“When my husband brought me to this village four years ago, I cried because I was so afraid. I didn’t know what was happening, or why this man was telling me I was suddenly his wife. I knew about bride stealing, but I didn’t think it would happen to me.
These days, I don’t cry anymore. I’m too tired. I’m too tired to feel anything. I have three babies – two twin girls aged three, and one son, who is 18 months. One of them always needs something. It feels like as soon as I get two of them to sleep, the other wakes up. I try to hold them until they calm down, but it’s never-ending. My husband works in construction and is away during the week, so it’s just me here. The neighbors try to help, but it’s so lonely.
After I was stolen, my parents called me and asked me to come home. They said I was too young to get married, and that I’d made a bad mistake. They said they would take me back, even though I’d been stolen and it would bring shame on the family. But my husband didn’t let me leave, and there was nobody who I could ask for help. As soon as I fell pregnant, I stopped trying to run away. I had to accept that this was my life now.”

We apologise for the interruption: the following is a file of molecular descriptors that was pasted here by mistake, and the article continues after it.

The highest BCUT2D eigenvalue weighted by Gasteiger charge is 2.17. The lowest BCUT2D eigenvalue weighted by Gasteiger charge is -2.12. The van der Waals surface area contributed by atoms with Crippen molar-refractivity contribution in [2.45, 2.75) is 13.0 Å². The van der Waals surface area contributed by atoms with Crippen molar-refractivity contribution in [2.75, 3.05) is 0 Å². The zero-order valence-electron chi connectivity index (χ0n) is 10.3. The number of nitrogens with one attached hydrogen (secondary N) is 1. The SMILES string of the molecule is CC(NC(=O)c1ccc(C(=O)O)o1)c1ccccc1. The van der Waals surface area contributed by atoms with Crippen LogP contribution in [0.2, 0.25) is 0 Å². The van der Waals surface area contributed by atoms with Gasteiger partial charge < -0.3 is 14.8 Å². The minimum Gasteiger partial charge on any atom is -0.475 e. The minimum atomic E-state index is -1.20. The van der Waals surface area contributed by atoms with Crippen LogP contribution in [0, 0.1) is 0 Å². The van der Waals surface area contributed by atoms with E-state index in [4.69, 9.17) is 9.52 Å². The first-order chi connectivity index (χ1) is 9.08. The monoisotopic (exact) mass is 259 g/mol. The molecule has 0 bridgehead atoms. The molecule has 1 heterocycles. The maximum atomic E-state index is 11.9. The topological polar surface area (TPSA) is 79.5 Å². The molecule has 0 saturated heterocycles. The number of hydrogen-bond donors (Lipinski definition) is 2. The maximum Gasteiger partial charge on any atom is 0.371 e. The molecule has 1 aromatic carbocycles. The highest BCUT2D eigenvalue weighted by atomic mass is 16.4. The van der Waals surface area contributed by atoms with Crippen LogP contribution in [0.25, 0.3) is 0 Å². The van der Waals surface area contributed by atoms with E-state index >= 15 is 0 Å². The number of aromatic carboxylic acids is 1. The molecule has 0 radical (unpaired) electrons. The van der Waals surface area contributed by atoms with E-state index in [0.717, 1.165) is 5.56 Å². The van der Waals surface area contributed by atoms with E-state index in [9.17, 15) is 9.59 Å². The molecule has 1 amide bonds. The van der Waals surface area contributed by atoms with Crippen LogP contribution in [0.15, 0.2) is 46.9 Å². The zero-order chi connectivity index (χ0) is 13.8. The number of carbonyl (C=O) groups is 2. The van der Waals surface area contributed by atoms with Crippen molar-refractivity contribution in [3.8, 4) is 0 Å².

Put Sada, 15, from Luang Prabang, was kidnapped in February
“My boyfriend and I had been dating for about seven months when he stole me. He bought me a silver necklace in the shape of a heart, and he said that he loved me. I didn’t want to get married yet, but it wasn’t up to me. Personally, I thought I was too young. I thought being boyfriend and girlfriend was enough. But one day he told me we were going to go shopping in the center of town – then he brought me to his village instead. He introduced me to his parents and when I asked to leave, he said that wasn’t allowed: I belonged to him now. I remember feeling sick – I didn’t have any of my things with me. All my clothes were still at home. I just had the burgundy dress that I was wearing. But my boyfriend laughed at me and said we would buy new clothes. I’m still waiting for that to happen.